Tuesday, 10 October 2017

Sequential testing

Two consecutive diagnostic accuracy studies conducted in Scotland as part of the UK pilot screening study investigated whether testing individuals with positive gFOBT tests using an iFOBT could be more effective in selecting those who should receive colonoscopy (Fraser et al. 2006; Fraser et al. 2007) In both studies the two-tier approach gave very high sensitivities of 95–96% with a negative carrying a less than 1% chance of invasive cancer. The odds ratio for iFOBT positive subjects of having cancer was 7.75 (95% CI 1.84–31.4). 

A Chinese study (Li et al. 2006) of 324 subjects who had colonoscopy (mean age 53.5±15.3) showed that an iFOBT following a positive gFOBT had a better specificity for colon cancer detection than gFOBT (94.2% vs. 75.5%), and with similar sensitivity (93.8% and 95.9% vs. 95.9%, p>0.05). 

In a multicentre comparison using different FOBT tests on 554 patients referred for colonoscopy (mean age 59.8±11.7), a combination test with a highly sensitive gFOBT (Hemoccult SENSA) and an iFOBT (FlexSure-FS or Hemeselect-HS, Beckman Coulter Inc. Fullerton, CA, USA) showed slightly reduced sensitivity but significantly fewer false-positive tests than any single test (Greenberg et al. 2000). The specificity of SENSA/FS (95.7%, p=0.03) and SENSA/HS (95.2%, p=0.07) for the detection of colorectal cancer were each greater than that of any individual test.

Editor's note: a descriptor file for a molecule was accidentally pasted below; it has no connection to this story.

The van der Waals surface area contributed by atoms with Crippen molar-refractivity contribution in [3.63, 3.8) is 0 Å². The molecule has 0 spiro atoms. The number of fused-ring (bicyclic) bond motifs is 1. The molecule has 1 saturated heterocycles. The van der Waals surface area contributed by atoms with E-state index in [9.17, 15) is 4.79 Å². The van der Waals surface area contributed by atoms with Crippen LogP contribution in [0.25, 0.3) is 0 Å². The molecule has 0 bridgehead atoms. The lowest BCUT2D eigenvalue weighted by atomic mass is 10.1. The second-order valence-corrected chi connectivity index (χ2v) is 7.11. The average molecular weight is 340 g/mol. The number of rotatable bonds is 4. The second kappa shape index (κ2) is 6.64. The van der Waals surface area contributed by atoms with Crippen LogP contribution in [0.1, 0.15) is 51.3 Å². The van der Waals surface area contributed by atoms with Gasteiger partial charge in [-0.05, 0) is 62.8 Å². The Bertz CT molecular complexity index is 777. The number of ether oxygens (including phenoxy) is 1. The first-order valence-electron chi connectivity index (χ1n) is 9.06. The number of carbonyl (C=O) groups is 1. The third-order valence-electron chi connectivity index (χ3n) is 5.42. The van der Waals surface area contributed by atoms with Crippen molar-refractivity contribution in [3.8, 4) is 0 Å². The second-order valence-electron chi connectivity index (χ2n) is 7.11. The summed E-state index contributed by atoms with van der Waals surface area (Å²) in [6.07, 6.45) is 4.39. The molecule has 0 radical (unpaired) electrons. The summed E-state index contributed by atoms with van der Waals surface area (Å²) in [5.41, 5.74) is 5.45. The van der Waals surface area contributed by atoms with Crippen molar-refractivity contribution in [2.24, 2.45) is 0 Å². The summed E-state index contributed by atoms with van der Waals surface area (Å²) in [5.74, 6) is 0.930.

Participation rate and choice of test 

Factors that influence participation rate (uptake) are addressed in Chapter 2 (Sect. 2.4, and Whilst many studies have reported the effect on compliance of different test devices and sampling permutations, some of these are contradictory and many reflect local circumstances. Whilst the analytical methodology, gFOBT vs. iFOBT, will not directly influence compliance, the influence of test methodology on the method of sampling, the number of samples required, a requirement for dietary restriction and the improved clinical outcome will all have a bearing on uptake. The magnitude of the influence will depend on local circumstances. Well-conducted randomised trials have clearly demonstrated that better compliance can be achieved using current iFOBTs than with gFOBTs, but the major influencing factor(s) remain a matter of speculation. In his recent paper Grazzini makes the important observation that, in a biennial screening programme looking for a slow growing adenoma, greater compliance over the long term might be more important than a higher detection rate on a single screen (Grazzini et al. 2009).

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